Submitted by Charles Homs as part of our contributors program.
If SAP’s past statements about revolutionizing the IT industry and the subsequent realities of failing to live up to their expectations are an indication, then we shouldn’t expect much from SAP’s in-memory technology HANA. Here are some examples of what SAP has stated in the past about what it thought were major steps in the development of SAP’s product offerings that were “destined to revolutionize the IT industry”.
NetWeaver. When SAP first announced NetWeaver in June 2002, SAP thought it had figured out something that no one had ever done before. In 2004, the then SAP CEO stated: [NetWeaver] “will put SAP even closer to the top of the software world, just behind Microsoft and ahead of No.2 Oracle” June 28, 2004, SAP CEO Henning Kagermann in the InformationWeek article “Billion-Dollar Bet”
In reality, SAP NetWeaver didn’t go anywhere. Only SAP customers use it. Its vendor share remains an abysmal 1.4% (source: Gartner 2011).
CRM. With Siebel’s success and Salesforce an upcoming CRM vendor, the then SAP America’s boss Bill McDermott figured it was time to say something about SAP and CRM. What came out was not exactly an insightful remark:
“SAP plans to take the customer-relationship-management market by storm” ? “without any particular effort to innovate” April 28, 2004, (then SAP America CEO) Bill McDermott (now) co-CEO SAP worldwide
Eight years later, SAP has a lower vendor share compared to Oracle in CRM (source: Gartner 2011). Perhaps SAP should have considered innovating after all?
Organic growth. For a long time, SAP explicitly stated that it wanted to grow organically, witness for example this 2008 statement:
“Organic growth remains the primary driver for growing our business. SAP has shown that we can outperform the market with significant organic growth, and we will continue to do so.” October 31, 2008, SAP CEO Henning Kagermann in the Oct 18, 2007 SAP Q3 earnings call
SAP didn’t want to say that in 2008, it had acquired 29 software vendors. Another 11 followed since, including vendors like Sybase and SuccessFactors, bringing the total number of acquired companies to 40 in 2012. Perhaps SAP didn’t “outperform the market” after all.
Business ByDesign. Then there was the case of a new SaaS suite, which according to SAP had billion dollar potential. So far, only about 1,000 companies have signed up. The total revenue of SAP’s SaaS products is approx. $24m (FY 2011).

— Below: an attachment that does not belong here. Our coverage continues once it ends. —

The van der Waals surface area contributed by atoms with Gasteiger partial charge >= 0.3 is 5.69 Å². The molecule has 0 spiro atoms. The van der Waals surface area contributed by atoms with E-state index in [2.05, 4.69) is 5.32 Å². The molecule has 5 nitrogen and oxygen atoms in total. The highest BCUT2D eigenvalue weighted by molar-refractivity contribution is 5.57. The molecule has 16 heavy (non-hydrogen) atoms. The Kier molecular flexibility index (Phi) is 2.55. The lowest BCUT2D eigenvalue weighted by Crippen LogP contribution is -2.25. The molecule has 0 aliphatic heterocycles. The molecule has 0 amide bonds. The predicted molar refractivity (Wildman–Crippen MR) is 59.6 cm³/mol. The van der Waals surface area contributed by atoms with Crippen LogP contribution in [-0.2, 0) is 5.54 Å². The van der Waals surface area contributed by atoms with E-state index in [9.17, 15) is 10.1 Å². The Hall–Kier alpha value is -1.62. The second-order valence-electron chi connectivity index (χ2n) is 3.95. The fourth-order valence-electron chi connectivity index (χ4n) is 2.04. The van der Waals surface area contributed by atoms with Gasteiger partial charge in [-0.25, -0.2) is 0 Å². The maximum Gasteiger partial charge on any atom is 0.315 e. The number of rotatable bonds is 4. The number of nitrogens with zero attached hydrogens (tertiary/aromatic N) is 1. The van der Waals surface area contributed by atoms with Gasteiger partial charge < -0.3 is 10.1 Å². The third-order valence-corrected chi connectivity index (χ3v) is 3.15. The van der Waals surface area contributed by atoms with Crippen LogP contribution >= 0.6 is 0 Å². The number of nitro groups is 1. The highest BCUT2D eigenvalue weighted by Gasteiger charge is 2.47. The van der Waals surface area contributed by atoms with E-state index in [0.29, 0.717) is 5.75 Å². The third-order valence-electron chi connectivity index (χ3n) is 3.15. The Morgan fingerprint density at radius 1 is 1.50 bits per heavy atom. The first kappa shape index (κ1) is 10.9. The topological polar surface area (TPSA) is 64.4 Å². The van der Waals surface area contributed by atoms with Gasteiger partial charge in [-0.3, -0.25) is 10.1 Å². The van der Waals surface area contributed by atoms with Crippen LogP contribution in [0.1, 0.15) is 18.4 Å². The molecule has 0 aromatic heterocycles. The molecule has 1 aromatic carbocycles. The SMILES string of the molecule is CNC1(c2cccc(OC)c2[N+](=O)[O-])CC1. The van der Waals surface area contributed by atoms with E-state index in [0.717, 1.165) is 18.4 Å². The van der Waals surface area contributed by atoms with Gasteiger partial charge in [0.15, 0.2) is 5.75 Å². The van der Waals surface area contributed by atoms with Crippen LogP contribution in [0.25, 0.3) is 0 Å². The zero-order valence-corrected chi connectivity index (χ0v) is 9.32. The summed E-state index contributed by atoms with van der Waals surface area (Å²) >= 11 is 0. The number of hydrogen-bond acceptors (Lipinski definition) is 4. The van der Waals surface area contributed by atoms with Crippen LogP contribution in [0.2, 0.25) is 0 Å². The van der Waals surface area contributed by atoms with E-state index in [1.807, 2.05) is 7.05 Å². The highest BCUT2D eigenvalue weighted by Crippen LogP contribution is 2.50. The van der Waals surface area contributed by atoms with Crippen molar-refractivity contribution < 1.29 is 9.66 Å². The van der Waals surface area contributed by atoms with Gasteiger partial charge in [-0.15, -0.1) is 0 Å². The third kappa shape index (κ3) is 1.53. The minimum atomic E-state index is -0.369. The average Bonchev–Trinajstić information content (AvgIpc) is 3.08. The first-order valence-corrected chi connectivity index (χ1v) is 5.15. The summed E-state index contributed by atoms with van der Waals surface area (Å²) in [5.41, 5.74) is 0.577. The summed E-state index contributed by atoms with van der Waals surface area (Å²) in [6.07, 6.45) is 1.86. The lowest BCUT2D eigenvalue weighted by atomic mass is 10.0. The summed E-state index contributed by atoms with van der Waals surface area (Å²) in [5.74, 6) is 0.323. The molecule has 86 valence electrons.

“SAP today unveiled SAP Business ByDesign, the most complete on-demand business software solution specifically addressing a new market of prospective, fast-growing midsize customers.” [SAP] “sees a worldwide market potential of more than $15 billion” September 19, 2007, SAP CEO Henning Kagermann in a SAP press release.
But wait, according to SAP now it will all change, SAP has something new. It will revolutionize the IT industry, and SAP states that it will become the number 2 database vendor.
“Hana is a category killer.” – “Hana is maybe the biggest innovation for business software in the last 20 years.” January 25, 2012 SAP co-CEO Bill McDermott in the SAP 2011 earnings call
If history is a good predictor of the future, SAP customers will face an even more complex environment, now with parts running in-memory. SAP has never re-engineered anything, only adding more stuff to the architecture.
HANA looks promising in the sense that it will for sure speed up some old SAP data warehouse systems. HANA is estimated to bring SAP an additional Euro 500m ($650m) in 2012, but SAP HANA revenue will come mainly from existing customers, and from multiple products including data warehousing and analytics applications, making it hard to measure exactly what is HANA and what are common non-HANA components. SAP will announce predictive analytics later this year, also based on HANA, creating even more hoopla. Together with SAP and Oracle, there is a dozen vendors that sell some form of in-memory product. Says financial analyst Richard Nguyen from Société Générale:
“We believe that it is still too soon to claim that SAP HANA would upend this market against established vendors like IBM, Teradata or Oracle.” (Source: Société Générale, ‘SAP vs. Oracle: clash of the titans’, 23 March 2012).